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Australia – Smith’s Snackfood Company Ltd v Chief Commissioner of State Revenue (NSW) [2013] NSWCA 470.

31 March, 2014

 

Legal News & Analysis – Asia Pacific – Australia – Tax

 

The NSW Court of Appeal has unanimously found in favour of the appellant in its appeal against an earlier decision by Gzell J that remitted the matter back to the Chief Commissioner to reassess the payroll tax liability of the appellant in accordance with the primary judge’s reasons.

 
The appellant, Smith’s, sold snack foods and drinks in vending machines throughout Australia. They engaged independent contractors to service the machines. Smith’s required the contractors to sign a new Goods Distribution Agreement (GDA) each year. The contractor’s obligations under the GDA included distribution of goods, collection of cash, removal of spoiled products. Smith’s required the contractors to supply their own vehicle. The contractors were also trained to clean, maintain and repair the machines.

 
Smith’s contended that the GDA did not qualify as a “relevant contract” under s 32(1) of the Payroll Tax Act 2007 (2007 Act) and was therefore exempt from payroll tax, arguing that the services provided by its contractors were to be properly regarded as comprising solely of the conveyance of goods by means of a vehicle provided by the person conveying them. In the alternative, Smith’s contended that the services provided were ancillary to the conveyance of goods, such that the GDA was exempt from the definition of a “relevant contract”. The earlier Payroll Tax Act 1971 also applied to certain tax periods, but for most of the relevant purposes, the provisions were identical to the 2007 Act.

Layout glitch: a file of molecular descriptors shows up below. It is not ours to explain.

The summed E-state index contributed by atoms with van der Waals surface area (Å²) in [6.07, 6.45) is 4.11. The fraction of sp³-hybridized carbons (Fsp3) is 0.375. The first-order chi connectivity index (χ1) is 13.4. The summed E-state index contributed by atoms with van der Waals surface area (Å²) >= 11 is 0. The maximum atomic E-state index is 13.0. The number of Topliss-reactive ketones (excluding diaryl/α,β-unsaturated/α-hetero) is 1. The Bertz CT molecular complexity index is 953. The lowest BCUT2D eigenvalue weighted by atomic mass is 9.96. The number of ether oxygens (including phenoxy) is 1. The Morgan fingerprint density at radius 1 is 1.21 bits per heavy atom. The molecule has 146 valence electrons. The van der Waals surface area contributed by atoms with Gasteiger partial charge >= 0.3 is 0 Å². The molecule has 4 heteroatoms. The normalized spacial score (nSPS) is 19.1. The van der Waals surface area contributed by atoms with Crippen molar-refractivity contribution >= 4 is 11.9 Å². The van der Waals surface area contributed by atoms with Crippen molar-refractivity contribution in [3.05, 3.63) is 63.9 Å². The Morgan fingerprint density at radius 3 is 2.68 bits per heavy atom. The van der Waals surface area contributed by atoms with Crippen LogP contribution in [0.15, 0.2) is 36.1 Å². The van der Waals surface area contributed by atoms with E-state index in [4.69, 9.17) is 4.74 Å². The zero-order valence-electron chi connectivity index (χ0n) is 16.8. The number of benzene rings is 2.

The Chief Commissioner submitted that the GDA qualified as a “relevant contract” and the exemption did not apply because not all services provided by the contractor were ancillary to the conveyance of goods by means of a vehicle. In this proceeding, the respondent cross-appealed, contending that the primary judge erred in dividing or slicing the “relevant contract” into exempt and non-exempt parts. The respondent also contended that certain services provided under the GDA were not ancillary to the carriage of goods and that the apportionment provisions did not apply.

 

In the first instance, the primary judge found that there were 19 identifiable services provided by the contractors under the GDA. Of these 19 services, he found that 4 services were the actual conveyance of the goods, 2 services were “ancillary” to the conveyance of the goods and 13 services were “not ancillary” to the conveyance of the goods. The primary judge therefore found that a GDA was not a relevant contract to the extent that it provided for an exempt service. On this basis, the primary judge remitted the matter back to the Commissioner for redetermination of the payroll tax liability of the appellant.

 
The Commissioner’s cross-appeal was allowed in part by the NSW Court of Appeal, finding that the primary judge erred in dividing or slicing the relevant contract into exempt and non-exempt parts. However, the NSW Court of Appeal otherwise found in favour of the appellant, in finding that the GDA was exempted from being a “relevant contract” under the 2007 Act on the basis that as a matter of characterisation of the GDA, the conclusion to be drawn is that the principal matter or subject of the GDA is the conveyance of goods. The other services provided under the GDA were merely ancillary to that conveyance of goods.

 

Therefore, the payroll tax assessments issued by the Commissioner to the appellant were set aside.

 

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For further information, please contact:

 

Geoffrey Mann, Partner, Ashurst
geoffrey.mann@ashurst.com

 

Jadie Teoh, Ashurst
jadie.teoh@ashurst.com

 

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